It's tough when you try to do all the right things and you can't be sure what the right thing is. When it comes to starting solids it seems everyone has an opinion and they're all different. Some people said they started feeding their babies as early as 2-3 months! Others at 4-5. The What to Expect the First Year book says to start between 4 and 6 months. My doctor, the early years centre and Ontario's Nutrition Resource Centre all said not to start solids until 6 months. They said that the baby's body is not able to properly digest solids before then and that you can cause lifelong problems for them by starting too early. So that's what I went by. As far as what foods to start them on first, there is also a great deal of debate. Some say vegetables and fruit first and meat last. The Early Years Centre and literature from Nutrition Canada said that because a baby's iron level drops significantly at 6 months that they need a lot of iron and protein so you have to feed rice cereal fortified with iron and start the baby on meats like chicken and beef. So that's what I did. Also, to rule out allergies you have to introduce foods one at a time. So plain chicken with nothing else added. I stocked up on chicken with broth and plain beef so I'd be ready.
What the nutrition experts fail to warn you is that pureed chicken on its own is completely disgusting and there's about a snowball's chance in Hell of your baby eating it! I know how bad it is because I tasted it myself on my knuckle when I tested the temperature. It tasted like chicken but such a bland, awful version of chicken and with such a gross texture that I couldn't blame Michelle for complaining. She screwed up her face, gagged, turned away and cried. I was told that you can't keep the jars more than a few days once they're opened and she'd barely touched it. I didn't want to waste it so I tried to give it to the cat. Even Ali wouldn't eat it! You know a food is bad when your PET turns up her nose at it. I now see why the jars are so small. They actually need to be even smaller. No baby would eat that much chicken on its own in three days. I also understand why most of the baby chicken jars had chicken mixed with other things. Maybe they are a little more palatable. You can't give those as first foods though because you have to experiment with each food on its own separately. Once she's cleared on vegetables I can try those mixed baby dishes.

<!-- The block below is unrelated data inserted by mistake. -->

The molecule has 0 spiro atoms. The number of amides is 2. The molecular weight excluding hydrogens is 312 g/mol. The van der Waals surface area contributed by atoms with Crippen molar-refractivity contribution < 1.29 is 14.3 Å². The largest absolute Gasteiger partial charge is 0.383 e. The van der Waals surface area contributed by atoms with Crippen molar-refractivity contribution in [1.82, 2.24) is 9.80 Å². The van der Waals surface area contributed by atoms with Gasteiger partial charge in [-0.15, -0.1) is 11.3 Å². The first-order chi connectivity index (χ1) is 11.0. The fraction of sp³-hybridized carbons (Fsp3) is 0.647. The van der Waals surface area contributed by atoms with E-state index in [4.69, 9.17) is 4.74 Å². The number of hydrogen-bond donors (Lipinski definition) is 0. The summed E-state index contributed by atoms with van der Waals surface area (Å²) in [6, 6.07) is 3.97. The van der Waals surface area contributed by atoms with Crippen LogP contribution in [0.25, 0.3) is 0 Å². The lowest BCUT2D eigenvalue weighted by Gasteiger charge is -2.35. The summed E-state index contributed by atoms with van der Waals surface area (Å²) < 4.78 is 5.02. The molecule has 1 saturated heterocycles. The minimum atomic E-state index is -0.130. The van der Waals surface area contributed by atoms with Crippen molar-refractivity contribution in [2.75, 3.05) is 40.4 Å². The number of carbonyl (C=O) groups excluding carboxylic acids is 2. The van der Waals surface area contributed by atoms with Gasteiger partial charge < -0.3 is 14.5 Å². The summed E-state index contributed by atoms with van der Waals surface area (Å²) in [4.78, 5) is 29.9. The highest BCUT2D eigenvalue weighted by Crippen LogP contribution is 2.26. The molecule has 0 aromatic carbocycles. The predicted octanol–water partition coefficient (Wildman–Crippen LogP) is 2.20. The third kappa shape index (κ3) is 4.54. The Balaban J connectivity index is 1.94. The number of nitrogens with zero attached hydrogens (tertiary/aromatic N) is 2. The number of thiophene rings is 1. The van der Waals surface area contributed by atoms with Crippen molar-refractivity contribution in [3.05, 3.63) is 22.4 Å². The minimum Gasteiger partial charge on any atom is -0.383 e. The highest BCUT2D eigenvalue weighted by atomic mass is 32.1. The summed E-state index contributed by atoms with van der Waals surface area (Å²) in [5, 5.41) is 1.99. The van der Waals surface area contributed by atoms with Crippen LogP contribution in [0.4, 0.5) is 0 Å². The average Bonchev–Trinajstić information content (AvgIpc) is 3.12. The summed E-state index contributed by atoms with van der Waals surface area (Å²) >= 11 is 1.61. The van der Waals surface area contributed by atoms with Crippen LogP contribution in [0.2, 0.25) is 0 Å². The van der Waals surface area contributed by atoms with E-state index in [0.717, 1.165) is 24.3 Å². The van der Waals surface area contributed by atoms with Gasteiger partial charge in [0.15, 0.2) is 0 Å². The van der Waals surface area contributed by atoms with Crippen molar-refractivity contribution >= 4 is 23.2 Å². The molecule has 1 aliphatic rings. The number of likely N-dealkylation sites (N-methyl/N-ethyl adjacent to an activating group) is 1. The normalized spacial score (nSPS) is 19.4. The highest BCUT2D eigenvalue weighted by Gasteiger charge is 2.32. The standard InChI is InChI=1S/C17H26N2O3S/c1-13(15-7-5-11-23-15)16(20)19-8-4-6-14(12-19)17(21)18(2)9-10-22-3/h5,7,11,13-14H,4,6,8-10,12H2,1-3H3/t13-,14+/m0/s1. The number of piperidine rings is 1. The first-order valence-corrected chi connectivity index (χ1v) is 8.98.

After I'd ruled out the possibility of allergy for chicken, I thought I'd try carrots. It was my Mom's suggestion. Maybe the carrots would be more appealing because they're a bit sweeter. My Mom thought if I mixed the carrots with the chicken, she might like it better. Not so much. She hated carrots about as much as she loathed chicken. The mixture seemed to make it even worse. She screamed. She would not eat it. Two negatives may make a positive but not when it comes to food. Stirring up two gross foods doesn't make them magically yummy. I decided to try a new tactic the next time I fed her. I'd give her a tiny spoon of chicken. She'd screw up her face but at least ingest a bit of it. Then I'd alternate with a spoon of carrot. She'd make another face but seemed relieved it wasn't chicken at least. I kept alternating so that she got a little of both. It kept her guessing what each spoon would be. It seemed to work. She grudgingly had the carrot thinking at least it's not chicken and took in a little chicken figuring at least it's a break from the carrot. Though a lot ended up on her chin, bib, sleeve and the tray, I know she swallowed some of it because her poo changed. It was a little orange and had some more texture to it (I never thought in a million years I'd be describing feces in a blog but life changes when you're a Mom!) Her poop definitely smells a lot worse now that she's having solid foods. It barely had a smell when she was only having breastmilk. I was using a lidless waste basket by the change table. With her new poo I could no longer leave the garbage uncovered so my Mom gave me a big tall aluminum can with a flip lid to use (one good thing about my Mom having so much stuff is that when you need something chances are she's got one! These days the less things I have to buy the better!)
Gradually I will try her on all different types of vegetables and finally fruits. Some say not to give fruit first or it spoils them for everything else because it's so much sweeter. I know that I love baby apricots. I even eat it myself sometimes. Others say it doesn't matter if you give fruit first. I'm not taking any chances. I want to make sure I get some vegetables and protein into her as soon as possible. Fruit is almost like a dessert. I'm hoping there will be foods she'll love so that I can hide other foods she doesn't like in them. I stocked up on jars of baby chicken. Maybe I can return/exchange them...